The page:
When you give a plant a home inside your own, suddenly, your space comes to life—literally. Aside from the aesthetic perks, plants have proven benefits for overall well-being.
“Indoor plants have been shown to boost mood and reduce stress levels,” said Erin Marino, director of brand marketing for plant store The Sill. “When we get in touch with nature, we reduce our mental fatigue and stress and get a little bit of relaxation in return. Those same feelings of contentment and tranquility can also come from looking at and tending to our houseplants.”
For inspiration on different types of plants to introduce to your home, we asked the plant pros for some of the trendiest, easy-to-care-for greens.
“Succulents are very trendy right now, and for good reason: They come in a wide variety of styles, sizes and colors, and they’re also easy to maintain. Succulents hold water by nature and only require that you water them roughly once a month. We commonly use several varieties, including the zebra-striped Haworthia, that thrive in a range of light conditions and need almost no water. That said, succulents naturally grow in high-light, high-heat conditions, so don’t expect them to last forever indoors. Instead, think of them similarly to cut flower arrangements, but with a longer lifespan—you’ll need to change them out every few months.
“The Ficus benjamina is a lovely type of tree that is considerably less finicky than other ficus varieties. It has dense, silver dollar-sized leaves and often grows as a single trunk topped with a big bushel of greens—almost like a lollipop. It tends to read very classic because of its manicured look, so it works well in traditional spaces with classic décor. These popular trees can be anywhere from six inches to 10 to 15 feet tall, so larger trees are perfect to add to a room and fill out a corner. Benjamina ficus do best in medium to high light and should be watered once every seven to 10 days, almost drying out between waterings.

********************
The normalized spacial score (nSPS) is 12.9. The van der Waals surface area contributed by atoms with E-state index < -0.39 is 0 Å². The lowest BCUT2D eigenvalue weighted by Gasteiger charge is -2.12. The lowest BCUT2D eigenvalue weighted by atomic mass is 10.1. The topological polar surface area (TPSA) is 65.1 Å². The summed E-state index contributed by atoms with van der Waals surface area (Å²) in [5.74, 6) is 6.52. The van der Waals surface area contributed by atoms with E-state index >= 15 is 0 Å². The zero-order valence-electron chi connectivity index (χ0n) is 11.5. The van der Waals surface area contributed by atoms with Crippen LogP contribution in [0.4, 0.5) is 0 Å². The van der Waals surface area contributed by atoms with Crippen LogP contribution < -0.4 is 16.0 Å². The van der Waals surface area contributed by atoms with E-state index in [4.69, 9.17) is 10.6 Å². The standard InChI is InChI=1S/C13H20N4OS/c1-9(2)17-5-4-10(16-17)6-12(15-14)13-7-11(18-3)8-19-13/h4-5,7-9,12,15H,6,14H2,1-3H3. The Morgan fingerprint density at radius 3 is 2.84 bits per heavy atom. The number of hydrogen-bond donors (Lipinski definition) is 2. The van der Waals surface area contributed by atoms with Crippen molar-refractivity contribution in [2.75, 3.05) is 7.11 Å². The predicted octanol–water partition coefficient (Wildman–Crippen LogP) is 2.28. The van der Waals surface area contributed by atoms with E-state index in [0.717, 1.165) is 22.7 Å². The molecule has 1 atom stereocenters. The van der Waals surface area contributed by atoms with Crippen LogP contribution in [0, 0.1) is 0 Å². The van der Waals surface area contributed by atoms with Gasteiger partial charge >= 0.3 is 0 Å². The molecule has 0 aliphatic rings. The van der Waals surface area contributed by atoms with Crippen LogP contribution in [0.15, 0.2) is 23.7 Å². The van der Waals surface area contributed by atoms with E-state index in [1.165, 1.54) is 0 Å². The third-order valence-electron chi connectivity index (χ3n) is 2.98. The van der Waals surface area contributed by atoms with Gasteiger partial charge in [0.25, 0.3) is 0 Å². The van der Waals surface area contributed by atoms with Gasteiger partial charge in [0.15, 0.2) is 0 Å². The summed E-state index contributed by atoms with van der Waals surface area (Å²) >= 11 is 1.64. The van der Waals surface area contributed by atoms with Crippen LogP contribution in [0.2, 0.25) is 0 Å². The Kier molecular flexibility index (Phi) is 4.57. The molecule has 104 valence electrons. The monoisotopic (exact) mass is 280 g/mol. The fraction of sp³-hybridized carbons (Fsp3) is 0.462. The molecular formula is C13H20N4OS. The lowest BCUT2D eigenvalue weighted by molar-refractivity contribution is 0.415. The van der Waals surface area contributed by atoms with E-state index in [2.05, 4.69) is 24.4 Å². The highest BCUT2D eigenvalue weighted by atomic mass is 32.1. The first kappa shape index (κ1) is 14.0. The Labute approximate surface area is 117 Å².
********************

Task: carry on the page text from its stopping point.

“The ZZ plant boasts a sculptural shape and beautiful, glossy leaves. In fact, the leaves are so pristine and shiny that we often have clients ask if they are fake. This hardy plant reads a bit contemporary so it really shines in modern spaces, but it can adapt to the aesthetics of any room with the right vessel. Best of all, it is nearly impossible to kill. ZZ plants can survive in high light conditions, direct sunlight or even no light. Overwatering is the only major threat to a ZZ plant. To keep it thriving for years, simply water sparingly just once a month.
“The aglaonema plant is another ultra-hardy variety with large, glossy oval-shaped leaves. It is similar to the ZZ plant in many ways—primarily its ease of maintenance and tolerance for low-light conditions—but has a more classic look and therefore works better in more traditional spaces. Chinese evergreens can survive in nearly any light conditions and require watering only once a month.”
“Otherwise known as the ‘cubicle plant‘ because of its tolerance to less-than-ideal conditions like low light, the Pothos is our go-to for any type of indoor space. Its quick-growing vines can grow to over 10 feet long and will make any space look lush. It thrives in medium to low indirect light and needs water every one to two weeks, allowing soil to dry out between watering. Expect to water more often in brighter light and less often in lower light.
“Evergreen tropical shrubs have been trendy for a number of years now and for good reason. Their vivid, fresh colors and architectural forms look stunning in all design schemes, and some are known to improve air quality indoors.
“Ferns have a subtle charm all their own and have wonderful air-purifying properties. The most important growing condition for them is greenhouse shading. Alternatively, they can be grown beneath greenhouse staging or in the shade of other plants.
“Orchids are extremely popular, and among the easiest to grow are Phalaenopsis (or moth) orchids, which are sold virtually everywhere in a wide variety of colors. When the blooms eventually fade, just snip off the flower stem and let the plant rest for a few months while keeping the soil moist. As soon as a new flower stalk emerges, fertilize the plant and put it in a warm place until it flowers again. Although often sold in individual pots, they look wonderful when a number of them are potted together in a wide container.”